Nerve stimulation might ease fibromyalgia pain
(HealthDay)—An implanted device that zaps the nerves at the nape of the neck—shown effective in treating some people with migraines—may also help ease the ache of fibromyalgia, an ailment that causes widespread body pain and tenderness.
A Belgian scientist treated small numbers of fibromyalgia patients with "occipital nerve stimulation," which rouses the occipital nerves just beneath the skin at the back of the neck using an implanted device. Dr. Mark Plazier found that pain scores dropped for 20 of 25 patients using this device over six months and their quality of life improved significantly.
"There are only a few treatment options [for fibromyalgia] right now and the response to treatment is far from 100 percent, which implies there are a lot of patients still looking for help to get a better life. This treatment might be an excellent option for them," said Plazier, a neurosurgeon at University Hospital Antwerp. But, "it is difficult to determine the impact of these findings on fibromyalgia patients, since larger trials ... are necessary."
Plazier is to present his research this week at a meeting of the International Neuromodulation Society, in Berlin. Neuromodulation is a group of therapies that use medical devices to relieve symptoms or restore abilities by altering nerve system function.
Research presented at scientific conferences has not typically been peer-reviewed or published and is considered preliminary.
Fibromyalgia is thought to affect about 5 million American adults—most of them women—according to the U.S. National Institutes of Health. The cause of the disorder, which can also involve sleep problems, anxiety and depression, is unknown and it can be difficult to treat.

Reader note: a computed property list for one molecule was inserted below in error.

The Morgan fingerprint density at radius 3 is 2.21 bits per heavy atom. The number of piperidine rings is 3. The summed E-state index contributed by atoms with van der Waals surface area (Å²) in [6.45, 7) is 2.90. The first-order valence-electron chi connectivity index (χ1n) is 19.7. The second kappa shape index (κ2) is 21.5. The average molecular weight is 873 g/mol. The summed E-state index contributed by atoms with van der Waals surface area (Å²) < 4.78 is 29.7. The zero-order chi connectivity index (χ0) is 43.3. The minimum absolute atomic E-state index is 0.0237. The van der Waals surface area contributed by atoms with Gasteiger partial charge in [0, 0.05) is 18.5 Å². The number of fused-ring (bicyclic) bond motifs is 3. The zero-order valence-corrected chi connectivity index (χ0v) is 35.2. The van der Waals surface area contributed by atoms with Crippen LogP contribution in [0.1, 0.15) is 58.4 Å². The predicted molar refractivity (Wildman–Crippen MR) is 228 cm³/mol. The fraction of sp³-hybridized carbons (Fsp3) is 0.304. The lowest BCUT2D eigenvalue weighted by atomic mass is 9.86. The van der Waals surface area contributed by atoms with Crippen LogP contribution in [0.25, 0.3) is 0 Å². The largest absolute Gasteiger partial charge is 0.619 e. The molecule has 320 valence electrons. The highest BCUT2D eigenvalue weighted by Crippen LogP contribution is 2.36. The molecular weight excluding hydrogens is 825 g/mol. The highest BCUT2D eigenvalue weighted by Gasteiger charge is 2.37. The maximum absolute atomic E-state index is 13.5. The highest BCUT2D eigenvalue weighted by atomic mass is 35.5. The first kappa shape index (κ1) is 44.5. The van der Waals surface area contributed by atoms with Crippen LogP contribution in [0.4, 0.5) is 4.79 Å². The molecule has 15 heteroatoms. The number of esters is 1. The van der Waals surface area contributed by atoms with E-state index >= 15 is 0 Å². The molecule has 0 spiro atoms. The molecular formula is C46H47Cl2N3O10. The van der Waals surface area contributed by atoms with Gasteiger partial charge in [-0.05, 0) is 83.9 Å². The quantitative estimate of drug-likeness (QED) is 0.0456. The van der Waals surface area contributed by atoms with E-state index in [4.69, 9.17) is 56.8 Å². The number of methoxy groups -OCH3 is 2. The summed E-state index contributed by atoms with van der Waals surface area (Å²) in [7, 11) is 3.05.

Plazier also presented a separate study on six fibromyalgia patients using PET scan images to visualize brain changes from occipital nerve stimulation treatment. It suggested that the nerve stimulation changes activity in the limbic system, a brain region that helps determine pain perception.
"In fibromyalgia, we see that there is a hypervigilance to pain, so patients are more sensitive to pain and more aware of it," Plazier said. "They also have high scores on questionnaires concerning catastrophizing behavior, which implies the high impact of pain on their lives."
"During [occipital nerve] stimulation we see differences in brain activity on PET scans in regions involved in pain," he added. "This all might suggest that we are influencing a cerebral system and might even turn it back to 'normal' perception."
Study participants didn't find the nerve-zapping treatment to be painful, Plazier noted. The occipital nerve stimulation device is implanted during a brief surgery using general anesthesia, he said, and postoperative pain is normal but not extreme.
Dr. Patrick Wood, director of the fibromyalgia clinic at Madison River Oaks Medical Center in Canton, Miss., called the studied "interesting and promising" but said additional research is necessary before treatment with occipital nerve stimulation—which may cost around $10,000—could become mainstream for fibromyalgia patients.
"It's mostly used in headaches, and even in the headache realm it's still considered experimental," Wood said. "It would be nice to have expanded data here that would indicate there's something worth banking on and putting our hopes on. It's promising, but more work needs to be done before the average patient can consider it."